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At long last, Freese's wait appears to be over

At long last, Freese's wait appears to be over

At long last, Freese's wait appears to be over
JUPITER, Fla. -- In the finite world of Spring Training in Florida, Fort Myers is the equivalent of Pluto or one of those planets (or former planet, in Pluto's case) discovered ever so often that never are formally named. Fort Myers is 200 miles from just about everywhere. And rare is the player who sees a trip there as anything other than a monumental pain.

How many dozens of pitching coaches have been bribed by a veteran? "Please, anything but Fort Myers. I'll buy you three dinners at The Palm. You can have my number or my third born. I'll pitch in Wrigley with the wind blowing out. I'll pitch in Philly when Howard and Utley are sizzling. But not Fort Myers ... Please."

Well, the Cardinals, who play their home games here in this burg that is three Albert Pujols home runs from the Atlantic shore, play the Twins on Monday afternoon. And the Twins are one of the two clubs who have their February and March mail sent to lovely Fort Myers.

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So come Monday, just about the time Matt, Meredith, Al and Anne are presenting the first smiles on their J. Fred mugs, the Cardinals will be boarding busses for a trip that will rival a wagon-train trek in terms of hours and comfort.

Chances are, the first man aboard, and the first to de-bus if and when the destination is met, will be a 27-year-old third baseman dressed in Cardinal Red 23 -- a possible name for a planet, don't ya think? -- and wearing a smile that reaches from one end of the Milky Way to the other.

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"Yeah, that might be me," David Freese said proudly Sunday afternoon, his anticipation all over his sleeve as well as his face. "I'd go to Mars if I had to."

Freese left the Cardinals' training camp facility Sunday anxious for his at-long-last moment, his chance to play third base in real competition. No more delays, no more obstacles, no more games without a 23 in the Cardinals' lineup, and -- God forbid -- no more injuries. Come heal or high ankle sprain.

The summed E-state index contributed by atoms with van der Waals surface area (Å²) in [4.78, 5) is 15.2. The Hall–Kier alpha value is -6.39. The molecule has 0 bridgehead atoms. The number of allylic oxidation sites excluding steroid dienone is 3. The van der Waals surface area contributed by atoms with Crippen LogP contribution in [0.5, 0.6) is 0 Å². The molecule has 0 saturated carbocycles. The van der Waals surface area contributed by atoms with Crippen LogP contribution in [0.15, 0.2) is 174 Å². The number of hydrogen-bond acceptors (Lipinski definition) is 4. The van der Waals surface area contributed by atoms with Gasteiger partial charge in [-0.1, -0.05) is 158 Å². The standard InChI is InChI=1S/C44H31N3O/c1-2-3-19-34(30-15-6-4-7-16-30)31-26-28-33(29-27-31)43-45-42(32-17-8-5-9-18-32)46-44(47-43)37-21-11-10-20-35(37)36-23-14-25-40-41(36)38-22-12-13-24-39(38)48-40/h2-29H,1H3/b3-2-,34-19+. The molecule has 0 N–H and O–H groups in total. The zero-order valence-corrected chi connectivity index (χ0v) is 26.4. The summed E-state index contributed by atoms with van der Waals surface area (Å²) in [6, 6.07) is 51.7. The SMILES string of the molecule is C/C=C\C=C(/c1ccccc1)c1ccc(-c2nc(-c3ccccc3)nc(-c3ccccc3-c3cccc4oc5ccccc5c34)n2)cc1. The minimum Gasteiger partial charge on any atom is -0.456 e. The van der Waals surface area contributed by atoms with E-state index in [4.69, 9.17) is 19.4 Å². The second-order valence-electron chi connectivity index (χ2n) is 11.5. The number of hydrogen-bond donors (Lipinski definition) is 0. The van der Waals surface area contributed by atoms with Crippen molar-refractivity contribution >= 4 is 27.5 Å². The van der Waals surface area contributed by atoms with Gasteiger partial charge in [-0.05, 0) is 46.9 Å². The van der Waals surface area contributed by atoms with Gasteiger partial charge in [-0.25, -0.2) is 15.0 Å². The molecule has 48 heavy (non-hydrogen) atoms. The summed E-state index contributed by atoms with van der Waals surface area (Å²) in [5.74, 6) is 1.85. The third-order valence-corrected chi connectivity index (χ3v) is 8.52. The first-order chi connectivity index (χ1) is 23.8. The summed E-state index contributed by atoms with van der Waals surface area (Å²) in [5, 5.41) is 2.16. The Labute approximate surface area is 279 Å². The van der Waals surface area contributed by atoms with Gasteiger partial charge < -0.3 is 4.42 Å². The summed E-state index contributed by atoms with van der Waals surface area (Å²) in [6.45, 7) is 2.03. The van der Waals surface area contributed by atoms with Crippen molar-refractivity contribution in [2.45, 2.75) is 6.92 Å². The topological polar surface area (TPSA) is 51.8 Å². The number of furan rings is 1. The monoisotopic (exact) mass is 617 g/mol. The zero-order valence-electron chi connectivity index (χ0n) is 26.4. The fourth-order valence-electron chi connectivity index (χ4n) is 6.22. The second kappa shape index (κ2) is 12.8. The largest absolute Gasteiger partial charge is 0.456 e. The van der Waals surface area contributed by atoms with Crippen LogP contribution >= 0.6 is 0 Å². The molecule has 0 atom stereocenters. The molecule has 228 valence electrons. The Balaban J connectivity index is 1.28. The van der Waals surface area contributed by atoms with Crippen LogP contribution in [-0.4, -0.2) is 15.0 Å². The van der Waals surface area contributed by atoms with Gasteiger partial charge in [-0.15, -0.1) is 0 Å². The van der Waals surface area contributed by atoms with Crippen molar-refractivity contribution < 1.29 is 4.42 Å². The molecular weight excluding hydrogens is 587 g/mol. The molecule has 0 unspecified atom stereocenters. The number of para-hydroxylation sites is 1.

He would have played Sunday in what became a wet, abridged and rather uneventful fray between the Cardinals and Marlins, won, 7-2, by the Fish in 7 1/2 innings. But a foul tip that attacked the big toe on his left foot Friday made that impossible; well, at least ill-advised. Freese acknowledged the same sore toe wouldn't have kept him seated if the Sunday game had been one of consequence and played in late October.

But as he left for an evening of restless sleep, all that stood between his toes and the batter's box in Fort Myers was time.

"I'll be on that bus. ... Definitely," he said. "Tell everybody. I'll be ready to go."

A foul tip, before that a 70-pound weight, and before that a surgeon's scalpel, repairing both ankles -- all of them had conspired to deny Freese his chance to be what the Cardinals still believe he will be -- a weapon. That is one of Tony La Russa's favorite nouns, not that the manager uses it frequently. But he used it last week when he discussed the potential of the right-handed hitter who started at third base on Opening Day 2010.

Freese played in 70 games before the ankle betrayed him. He had driven in 36 runs, scored 28, batted .296 and hit four home runs in 240 at-bats. The club made no move based on his unavailability because it believed he would return to play in August. But he injured the ankle again in his first game in his rehab assignment. And his season ended, and surgery in each ankle followed.

Now with his 28th birthday less two months away, he has merely 304 big league plate appearances. Now is the time, and there isn't that much of it remaining for him.

Freese understands. He's certain his legs are beneath him now.

"I'm good to go," he said. "Now it's a mind battle."

He talks about the ups and downs he has endured, and agrees when someone reverses the order.

"Yeah, the downs and ups," Freese said. "But it's good. I feel like a lot of people are rooting me."

He spent time in conversation last summer with Ryan Ludwick before the club traded Ludwick to the Padres.

"He was a prospect a few years ago and went through a lot too," Freese said.

He acknowledges it may be strange, maybe awkward Monday in Fort Myers. There may be a moment's hesitation before he does something that had come so naturally for so much of his life. They don't want him doing too much on the bases.

And Freese vows he won't, "As long as I get on base."

Marty Noble is a reporter for MLB.com. This story was not subject to the approval of Major League Baseball or its clubs.

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